Dialectical behavior therapy (DBT) is a form of psychotherapy initially developed in the late 1980s. DBT was created for the purpose of treating patients diagnosed with borderline personality disorder and suicidal thoughts. Today, DBT has proven successful in treating substance abuse and addiction, as well as severe mental illness cases.
What Is DBT Therapy?
Although DBT has its roots in cognitive behavioral therapy, several modifications and additions to treatment routines have occurred. The main goals of DBT are to teach people how to live in the moment, develop healthy coping mechanisms for stress, regulate emotions, and improve relationships with others. The treatment methodology around DBT incorporates three essential assumptions.
- All things are interconnected.
- Change is constant and inevitable.
- Opposites can be integrated to form a closer approximation of the truth.
During DBT sessions, the patient and the therapist work together to resolve any perceived contradiction between self-acceptance and change to bring about positive changes in the individual. Along with a push for change, the idea of validation is vital to DBT treatment. It has been found that with validation (in conjunction with a push towards change), patients are less likely to suffer distress from the idea of change. During sessions, the therapist validates that the person’s actions “make sense” within the context of their personal experiences without necessarily agreeing that their actions are the best solution to the individual’s problem.
How Is DBT Therapy Used in Addiction Treatment?
The goal of DBT is to help the individual seeking treatment to build a life they can enjoy living again. DBT has proven to be very successful in treating those who have been struggling with substance abuse and for whom other treatment methods have not worked. DBT promotes the use of change and acceptance. Using this approach, addicts can gradually learn to deal with everyday problems (triggers) without extreme emotional activity, which often leads to substance use.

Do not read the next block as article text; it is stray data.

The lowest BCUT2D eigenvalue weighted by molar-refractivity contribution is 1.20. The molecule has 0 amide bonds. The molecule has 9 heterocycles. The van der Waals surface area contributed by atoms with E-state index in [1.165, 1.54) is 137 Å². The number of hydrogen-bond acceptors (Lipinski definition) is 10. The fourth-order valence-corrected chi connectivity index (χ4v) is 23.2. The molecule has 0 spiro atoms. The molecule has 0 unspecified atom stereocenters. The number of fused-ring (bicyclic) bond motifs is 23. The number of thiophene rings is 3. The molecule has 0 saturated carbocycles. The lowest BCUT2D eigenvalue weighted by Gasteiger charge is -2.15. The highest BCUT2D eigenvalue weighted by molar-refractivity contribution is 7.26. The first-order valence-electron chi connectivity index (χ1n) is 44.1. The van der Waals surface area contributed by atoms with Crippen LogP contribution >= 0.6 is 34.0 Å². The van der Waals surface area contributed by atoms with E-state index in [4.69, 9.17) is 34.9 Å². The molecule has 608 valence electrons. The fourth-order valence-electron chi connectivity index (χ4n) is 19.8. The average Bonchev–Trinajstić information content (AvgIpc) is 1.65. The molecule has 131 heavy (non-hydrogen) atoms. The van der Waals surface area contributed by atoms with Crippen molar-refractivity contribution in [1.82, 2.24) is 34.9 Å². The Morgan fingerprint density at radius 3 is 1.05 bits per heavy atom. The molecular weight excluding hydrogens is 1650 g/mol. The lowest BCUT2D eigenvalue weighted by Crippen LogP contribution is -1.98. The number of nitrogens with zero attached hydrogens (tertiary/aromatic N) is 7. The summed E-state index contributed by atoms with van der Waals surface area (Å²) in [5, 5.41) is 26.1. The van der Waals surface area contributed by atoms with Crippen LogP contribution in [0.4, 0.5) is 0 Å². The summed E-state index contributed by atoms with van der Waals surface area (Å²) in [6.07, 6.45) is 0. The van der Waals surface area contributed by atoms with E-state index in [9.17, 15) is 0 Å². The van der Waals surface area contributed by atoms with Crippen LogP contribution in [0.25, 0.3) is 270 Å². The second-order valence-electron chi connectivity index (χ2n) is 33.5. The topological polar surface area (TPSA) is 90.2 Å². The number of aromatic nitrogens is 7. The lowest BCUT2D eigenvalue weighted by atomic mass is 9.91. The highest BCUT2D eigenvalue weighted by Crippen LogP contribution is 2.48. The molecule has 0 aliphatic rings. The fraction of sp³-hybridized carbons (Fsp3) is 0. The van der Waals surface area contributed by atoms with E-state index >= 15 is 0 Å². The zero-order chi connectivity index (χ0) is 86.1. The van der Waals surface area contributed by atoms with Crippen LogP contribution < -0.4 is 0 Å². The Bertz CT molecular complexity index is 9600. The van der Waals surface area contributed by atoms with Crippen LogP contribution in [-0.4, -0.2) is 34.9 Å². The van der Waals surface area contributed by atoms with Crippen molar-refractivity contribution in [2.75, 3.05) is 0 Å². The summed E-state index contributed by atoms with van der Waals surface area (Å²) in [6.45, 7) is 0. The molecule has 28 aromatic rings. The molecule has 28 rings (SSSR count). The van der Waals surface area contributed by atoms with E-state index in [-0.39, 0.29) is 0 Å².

Those who struggle with substance abuse often do so because they turn to alcohol or drugs as a means of coping with difficult emotions. DBT provides education and skills training to help manage these emotions. Using DBT, substance use, and addictive behaviors can be replaced with healthy coping skills and emotions brought under control without turning to substances.
DBT therapy consists of four components that are used together to help addicts recover from their dependence on drugs and alcohol. These include the following.
Skills training typically occurs in a group setting where participants can learn new life skills necessary for coping with triggers after they leave treatment. These sessions usually meet weekly. Although groups focus on skill development, the vital feature of DBT is not reserved solely for once-weekly meetings. Skills are also taught and practiced during individual therapy sessions.
Individual therapy sessions allow for focused, one-on-one work with a therapist. These sessions can help promote ongoing motivation and allow for time to practice new skills.
When used in a drug or alcohol addiction treatment setting by trained providers, DBT has proven to be highly successful in reducing substance abuse as well as self-harming or suicidal behavior that can sometimes accompany substance abuse disorders (or co-occurring mental health conditions). Skills developed during DBT sessions can help recovering addicts learn to cope with difficult, triggering situations in a healthy way. These skills are essential in overcoming reliance on substances and will help to prevent relapse.
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